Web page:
[S.sup.i3] = [k.sup.0.sub.i3](1 - [d.sub.i3])[u.sub.i3] (i = 1,2,3) (3)

The Eq. (3) represents the constitutive law of an elastic and damageable interface. The effective stiffness of the interface, [[??].sup.i3](1 - [d.sub.i3]) decreases gradually when the delamination damage increases. The damage parameter [d.sub.i3] = 0 represents the undamaged state and [d.sub.i3] = 1, indicates a fully damaged state.

The free energy potential has the following form

[psi]([u.sub.i3],[d.sub.i3]) = 1/2 [3.summation over (i=1)](1 - [d.sub.i3])[k..sup.0.sub.i3][[u.sup.i3]]2 (4)

The tractions at the interface are

[t.sub.i3] = [[partial derivative][psi]/[partial derivative][u.sub.i3]] = (1 - [d.sub.i3])[k.sup.0.sub.i3][[u.sub.i3]] (5)

The thermodynamic conjugate forces associated to the three delamination modes are

[Y.sub.i3] = -[[partial derivative][psi]/[partial derivative][u.sub.i3]] = [1/2] [k.sup.0.sub.i3][[[u.sub.i3]].sup.2] (6)

The mechanical dissipation inequality for isothermal conditions

[3.summation over (i=1)][Y.sub.i3][[??].sub.i3] [greater than or equal to] 0. (7)

3. Description of the model

For an intact interface, delamination initiates when the interlaminar stresses or a combination of them reach a limit. The Hashin quadratic failure criterion [8], allows to predict the initiation of delamination

[([S.sup.33]/[[??].sup.t33]).sup.2] + [([S.sup.23]/[[??].sup.23]).sup.2] + [([S.sup.13]/[[??].sup.t13]).sup.2] = 1

The Eq. (8) can be written in the following form

[f.sub.s]([S.sup.i3]) - 1 = 0 (9a)

where

[MATHEMATICAL EXPRESSION NOT REPRODUCIBLE IN ASCII] (9b)

For an existing delamination, a damage mechanics approach has proved successful in dealing with its propagation. Considering the thermodynamic forces as being the energy release rates, the criterion of rupture for propagation of the delamination can be expressed by the following equation [9, 10]

[[[([Y.sub.33]/[G.sub.IC]).sup.[alpha]] + [([Y.sub.23]/[G.sub.IIC]).sup.[alpha]] + [([Y.sub.13]/[G.sub.IIIC]).sup.[alpha]]].sup.1/[alpha]] = 1 (10)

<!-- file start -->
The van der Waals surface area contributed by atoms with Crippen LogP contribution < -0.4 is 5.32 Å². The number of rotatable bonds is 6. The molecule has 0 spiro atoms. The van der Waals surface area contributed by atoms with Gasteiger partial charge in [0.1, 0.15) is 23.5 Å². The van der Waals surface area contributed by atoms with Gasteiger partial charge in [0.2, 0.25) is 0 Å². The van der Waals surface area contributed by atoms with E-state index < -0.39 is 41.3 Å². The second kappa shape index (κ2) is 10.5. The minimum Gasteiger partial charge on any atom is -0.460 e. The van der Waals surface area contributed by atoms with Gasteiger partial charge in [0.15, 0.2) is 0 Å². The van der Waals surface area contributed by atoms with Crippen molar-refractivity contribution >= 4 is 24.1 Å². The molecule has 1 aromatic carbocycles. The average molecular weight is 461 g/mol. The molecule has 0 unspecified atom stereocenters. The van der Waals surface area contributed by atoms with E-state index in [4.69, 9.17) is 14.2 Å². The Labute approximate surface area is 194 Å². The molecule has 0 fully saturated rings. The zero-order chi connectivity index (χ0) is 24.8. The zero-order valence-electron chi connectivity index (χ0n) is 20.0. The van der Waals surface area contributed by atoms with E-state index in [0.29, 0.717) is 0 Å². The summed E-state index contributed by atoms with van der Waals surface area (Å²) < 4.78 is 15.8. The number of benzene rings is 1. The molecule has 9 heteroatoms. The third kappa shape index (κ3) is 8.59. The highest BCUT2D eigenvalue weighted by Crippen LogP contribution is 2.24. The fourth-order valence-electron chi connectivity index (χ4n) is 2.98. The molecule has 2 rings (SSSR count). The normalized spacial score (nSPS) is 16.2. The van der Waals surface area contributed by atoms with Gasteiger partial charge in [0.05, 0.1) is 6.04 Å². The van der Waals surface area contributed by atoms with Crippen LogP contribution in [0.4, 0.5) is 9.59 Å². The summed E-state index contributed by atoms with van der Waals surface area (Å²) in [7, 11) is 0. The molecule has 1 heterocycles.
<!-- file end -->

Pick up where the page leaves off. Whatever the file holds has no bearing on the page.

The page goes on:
That one can write in the form

[f.sub.g]([Y.sub.i3]) - 1 = 0 (11a)

where

[f.sub.g]([Y.sub.i3]) = [[[([Y.sub.33]/[G.sub.IC]).sup.[alpha]] + [([Y.sub.23]/[G.sub.IIC]).sup.[alpha]] + [([Y.sub.13]/[G.sub.IIIC]).sup.[alpha]]].sup.1/[alpha]] (11b)

where [G.sub.iC] (i = I; II; III) are the individual critical energy release rates. [alpha] = 2 is the most frequently chosen, which correspond to quadratic failure criteria, it allows to find a traditional form of the surface of rupture in propagation [4]. In the context of continuum damage mechanics involves two aspects, the initiation and the growth of the damage. The concept of a damage surface proves to be necessary [11]. A damage surface is therefore constructed as follows

F ([S.sup.i3], [Y.sup.i3]) = [f.sub.s]([S.sup.i3]) - [1 - [f.sub.g]([Y.sub.i3])] = 0 (12)

when F < 0, no damage development can occur at the interface, thus the damage variation [increment of d] = 0. Damage initiates or develops if F > 0.

An infinitesimal change of the damage at the interface as a result of a change of tractions requires the satisfaction of the following equation

dF = [3.summation over (i=1)]([[partial derivative]/[partial derivative][S.sup.i3]]d[S.sup.i3] + [[partial derivative]F/[partial derivative][Y.sub.i3]]d[Y.sub.i3]) = 0. (13)

4. Damage evolution law

Making use of Eqs. (3), (6) and (13), the incremental interfacial constitutive law and damage evolution law can be obtained in terms of incremental relative displacements as [5]

d[S.sup.i3] = [k.sup.0.sub.i3](1 - [d.sub.i3])d[u.sub.i3] - [k.sup.0.sub.i3][u.sub.i3][3.summation over (j=1)][A.sub.j3]d[u.sub.j3] (i = 1, 2, 3)

and

[??] = [3.summation over (i=1)[A.sub.i3]d[u.sub.i3] (15)

respectively, where

[MATHEMATICAL EXPRESSION NOT REPRODUCIBLE IN ASCII] (16)

When no delamination development occurs

[??] = 0 (17)

and the incremental constitutive law becomes

[MATHEMATICAL EXPRESSION NOT REPRODUCIBLE IN ASCII] (18)

5. New woven laminated composite

As it was mentioned earlier in this paper, the objective of the present work is to develop a delamination model that can predict delamination growth in new woven laminated composite for orthopedic use. The reference composite consists of an organic matrix containing methyl methacrylate and of a woven reinforcement including: a reinforcing glass fiber and fabric perlon having an absorbing role. The textile reinforcement made up of several folds reinforcing laid according to the orientation [90/[45.sub.2] /0] [12].